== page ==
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This article demonstrates how to create an intelligent Web spider based on standard Java network objects. The heart of this
spider is a recursive routine that can perform depth-first Web searches based on keyword/phrase criteria and Webpage characteristics.
Search progress displays graphically using a
JTree structure. I address issues such as resolving relative URLs, avoiding reference loops, and monitoring memory/stack usage.
In addition, I demonstrate the proper use of Java network objects used in accessing and parsing remote Webpages.
The demonstration program consists of the user interface class
SpiderControl; the Web-searching class
Spider; the two classes used to build a
JTree showing the results,
UrlNodeRenderer; and two classes to help verify integer input into the user interface,
VerifierListener. See Resources for a link to the full source code and documentation.
SpiderControl interface is composed of three tabs, one to set the search parameters, another to display the resulting search tree (
JTree), and a third to display error and status messages—see Figure 1.
Figure 1. Search parameters tab. Click on thumbnail to view full-sized image.
Search parameters include the maximum number of sites to visit, the search's maximum depth (links to links to links), a list of keywords/phrases, the root-level domains to search, and the starting Website or portal. Once the user has entered the search parameters and pressed the Start button, the Web search will start, and the second tab (Figure 2) displays to show the search's progress.
Figure 2. Search tree. Click on thumbnail to view full-sized image.
An instance of the
Spider class running in a separate thread conducts the Web search. Separate threads are used so that the
SpiderControl module can continually update the search tree's display and process the Stop Search button. As the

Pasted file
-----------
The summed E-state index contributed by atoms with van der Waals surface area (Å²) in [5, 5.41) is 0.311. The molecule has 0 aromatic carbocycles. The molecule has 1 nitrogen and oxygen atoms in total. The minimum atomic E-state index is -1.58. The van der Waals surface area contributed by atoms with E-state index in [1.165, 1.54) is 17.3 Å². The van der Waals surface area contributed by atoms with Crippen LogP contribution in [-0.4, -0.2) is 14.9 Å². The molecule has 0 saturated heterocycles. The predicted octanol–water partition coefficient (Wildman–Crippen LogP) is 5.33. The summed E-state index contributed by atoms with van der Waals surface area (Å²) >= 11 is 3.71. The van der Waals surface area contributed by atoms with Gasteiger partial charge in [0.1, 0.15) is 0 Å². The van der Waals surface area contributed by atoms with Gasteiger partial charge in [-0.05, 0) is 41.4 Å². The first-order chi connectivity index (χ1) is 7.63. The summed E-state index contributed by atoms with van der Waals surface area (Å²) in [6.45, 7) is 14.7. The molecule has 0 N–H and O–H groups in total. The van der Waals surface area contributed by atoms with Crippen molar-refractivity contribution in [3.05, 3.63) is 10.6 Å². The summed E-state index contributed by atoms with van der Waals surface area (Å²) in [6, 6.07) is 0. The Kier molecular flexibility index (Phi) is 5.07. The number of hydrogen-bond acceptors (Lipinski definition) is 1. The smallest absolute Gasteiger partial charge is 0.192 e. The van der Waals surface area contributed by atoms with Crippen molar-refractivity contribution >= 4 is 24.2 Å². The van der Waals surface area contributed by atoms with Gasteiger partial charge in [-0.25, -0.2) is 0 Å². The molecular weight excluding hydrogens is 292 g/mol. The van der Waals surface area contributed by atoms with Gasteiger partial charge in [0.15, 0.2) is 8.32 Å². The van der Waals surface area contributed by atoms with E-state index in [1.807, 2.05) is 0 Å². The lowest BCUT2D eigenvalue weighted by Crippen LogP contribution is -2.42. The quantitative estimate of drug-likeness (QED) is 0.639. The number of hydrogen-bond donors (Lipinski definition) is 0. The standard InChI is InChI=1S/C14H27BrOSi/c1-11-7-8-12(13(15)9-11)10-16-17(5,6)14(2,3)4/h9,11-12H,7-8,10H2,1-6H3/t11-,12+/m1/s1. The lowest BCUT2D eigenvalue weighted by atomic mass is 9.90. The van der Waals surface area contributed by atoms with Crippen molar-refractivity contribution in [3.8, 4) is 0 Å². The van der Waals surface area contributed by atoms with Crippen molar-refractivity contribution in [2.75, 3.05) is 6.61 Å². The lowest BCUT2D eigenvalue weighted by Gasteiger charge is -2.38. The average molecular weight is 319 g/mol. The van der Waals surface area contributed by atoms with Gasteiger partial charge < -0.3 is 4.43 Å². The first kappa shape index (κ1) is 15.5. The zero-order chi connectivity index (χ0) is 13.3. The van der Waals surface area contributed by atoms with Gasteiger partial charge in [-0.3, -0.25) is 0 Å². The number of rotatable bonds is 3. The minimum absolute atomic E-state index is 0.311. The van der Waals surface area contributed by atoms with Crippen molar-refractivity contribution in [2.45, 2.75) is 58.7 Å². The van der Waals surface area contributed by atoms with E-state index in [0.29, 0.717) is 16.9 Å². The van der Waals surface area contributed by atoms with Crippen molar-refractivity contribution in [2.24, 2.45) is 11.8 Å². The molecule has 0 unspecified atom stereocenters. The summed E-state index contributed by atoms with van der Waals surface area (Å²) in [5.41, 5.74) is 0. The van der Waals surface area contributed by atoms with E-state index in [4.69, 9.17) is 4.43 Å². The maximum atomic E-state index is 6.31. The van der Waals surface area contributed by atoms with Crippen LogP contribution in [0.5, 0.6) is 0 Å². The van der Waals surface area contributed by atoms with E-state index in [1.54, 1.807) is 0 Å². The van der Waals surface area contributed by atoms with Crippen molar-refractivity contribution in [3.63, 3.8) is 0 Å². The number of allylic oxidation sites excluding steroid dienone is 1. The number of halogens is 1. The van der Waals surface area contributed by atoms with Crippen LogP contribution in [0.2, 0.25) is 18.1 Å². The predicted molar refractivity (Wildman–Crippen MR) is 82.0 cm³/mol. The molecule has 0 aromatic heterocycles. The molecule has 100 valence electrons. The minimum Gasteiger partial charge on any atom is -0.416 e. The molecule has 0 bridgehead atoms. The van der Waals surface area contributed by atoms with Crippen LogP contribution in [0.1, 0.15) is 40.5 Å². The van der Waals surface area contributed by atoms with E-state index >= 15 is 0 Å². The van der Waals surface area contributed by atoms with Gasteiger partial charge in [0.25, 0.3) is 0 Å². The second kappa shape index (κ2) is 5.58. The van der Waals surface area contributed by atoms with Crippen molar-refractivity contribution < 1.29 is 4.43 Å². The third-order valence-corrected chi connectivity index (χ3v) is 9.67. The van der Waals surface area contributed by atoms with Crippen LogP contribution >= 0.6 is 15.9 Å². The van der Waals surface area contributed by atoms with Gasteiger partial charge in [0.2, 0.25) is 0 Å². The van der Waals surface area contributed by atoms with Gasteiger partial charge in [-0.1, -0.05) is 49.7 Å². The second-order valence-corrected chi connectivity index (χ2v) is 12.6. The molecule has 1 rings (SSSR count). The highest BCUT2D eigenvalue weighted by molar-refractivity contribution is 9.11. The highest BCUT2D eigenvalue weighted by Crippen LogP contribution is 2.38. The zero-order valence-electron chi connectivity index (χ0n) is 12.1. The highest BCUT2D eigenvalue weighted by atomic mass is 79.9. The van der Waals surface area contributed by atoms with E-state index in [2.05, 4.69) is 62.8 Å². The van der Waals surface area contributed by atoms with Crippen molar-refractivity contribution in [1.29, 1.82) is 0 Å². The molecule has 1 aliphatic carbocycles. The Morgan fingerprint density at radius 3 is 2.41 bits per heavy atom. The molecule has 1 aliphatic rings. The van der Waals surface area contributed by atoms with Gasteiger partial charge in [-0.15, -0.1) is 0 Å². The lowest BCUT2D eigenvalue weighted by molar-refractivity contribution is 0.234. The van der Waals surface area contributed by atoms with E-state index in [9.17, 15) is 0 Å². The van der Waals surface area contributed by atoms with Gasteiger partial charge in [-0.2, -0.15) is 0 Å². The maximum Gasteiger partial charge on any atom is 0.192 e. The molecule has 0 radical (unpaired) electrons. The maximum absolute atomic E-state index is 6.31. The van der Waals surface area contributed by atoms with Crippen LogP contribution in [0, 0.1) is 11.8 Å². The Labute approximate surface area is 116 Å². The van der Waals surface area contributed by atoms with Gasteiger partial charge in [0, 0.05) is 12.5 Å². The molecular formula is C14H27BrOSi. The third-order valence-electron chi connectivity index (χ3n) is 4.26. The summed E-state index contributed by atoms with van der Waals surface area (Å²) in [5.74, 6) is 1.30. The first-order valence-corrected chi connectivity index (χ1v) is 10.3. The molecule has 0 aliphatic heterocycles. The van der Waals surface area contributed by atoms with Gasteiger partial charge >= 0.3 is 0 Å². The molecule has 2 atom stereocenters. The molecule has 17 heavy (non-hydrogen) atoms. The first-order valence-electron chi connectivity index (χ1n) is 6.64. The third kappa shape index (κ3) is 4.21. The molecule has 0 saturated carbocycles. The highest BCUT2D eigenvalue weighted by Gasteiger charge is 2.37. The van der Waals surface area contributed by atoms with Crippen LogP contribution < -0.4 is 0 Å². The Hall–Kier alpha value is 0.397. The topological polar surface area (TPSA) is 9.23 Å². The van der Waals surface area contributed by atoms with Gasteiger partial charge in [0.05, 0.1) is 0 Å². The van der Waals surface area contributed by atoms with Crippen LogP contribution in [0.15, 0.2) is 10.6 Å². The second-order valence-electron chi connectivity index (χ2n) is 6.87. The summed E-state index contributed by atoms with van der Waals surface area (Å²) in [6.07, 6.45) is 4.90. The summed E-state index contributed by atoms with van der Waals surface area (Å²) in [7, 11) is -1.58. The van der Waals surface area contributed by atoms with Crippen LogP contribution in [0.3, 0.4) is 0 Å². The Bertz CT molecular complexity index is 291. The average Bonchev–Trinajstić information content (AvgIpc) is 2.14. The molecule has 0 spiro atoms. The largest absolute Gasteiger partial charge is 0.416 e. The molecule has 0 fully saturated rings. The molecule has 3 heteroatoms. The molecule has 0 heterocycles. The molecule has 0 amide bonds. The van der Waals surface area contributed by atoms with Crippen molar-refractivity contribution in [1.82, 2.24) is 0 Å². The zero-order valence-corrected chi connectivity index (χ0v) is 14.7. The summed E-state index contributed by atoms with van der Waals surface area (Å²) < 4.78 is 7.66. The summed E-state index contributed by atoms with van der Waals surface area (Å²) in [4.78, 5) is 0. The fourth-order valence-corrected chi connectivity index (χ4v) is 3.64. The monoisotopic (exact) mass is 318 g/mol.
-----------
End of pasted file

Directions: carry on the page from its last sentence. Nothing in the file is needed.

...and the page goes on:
Spider runs, it continually adds nodes (
UrlTreeNode) to the
JTree displayed in the second tab. Search tree nodes that contain keywords and phrases appear in blue (
When the search completes, the user can view the site's vital statistics and view the site itself in an external Web browser (the program defaults to Internet Explorer, located in the Program Files folder). The vital statistics include the keywords present, total text characters, total images, and total links.
Spider class is responsible for searching the Web given a starting point (portal), a list of keywords and domains, and limits on
the search's depth and size.
Thread so it can run in a separate thread. This allows the
SpiderControl module to continually update the search tree's display and process the Stop Search button.
The constructor method is passed the search parameters along with a reference to an empty
JTree and an empty
JTree is used to create a hierarchical record of the sites visited as the search progress. This provides visual feedback to the
user and helps the
Spider track where it has been to prevent circular searches. The
JTextArea posts error and progress messages.
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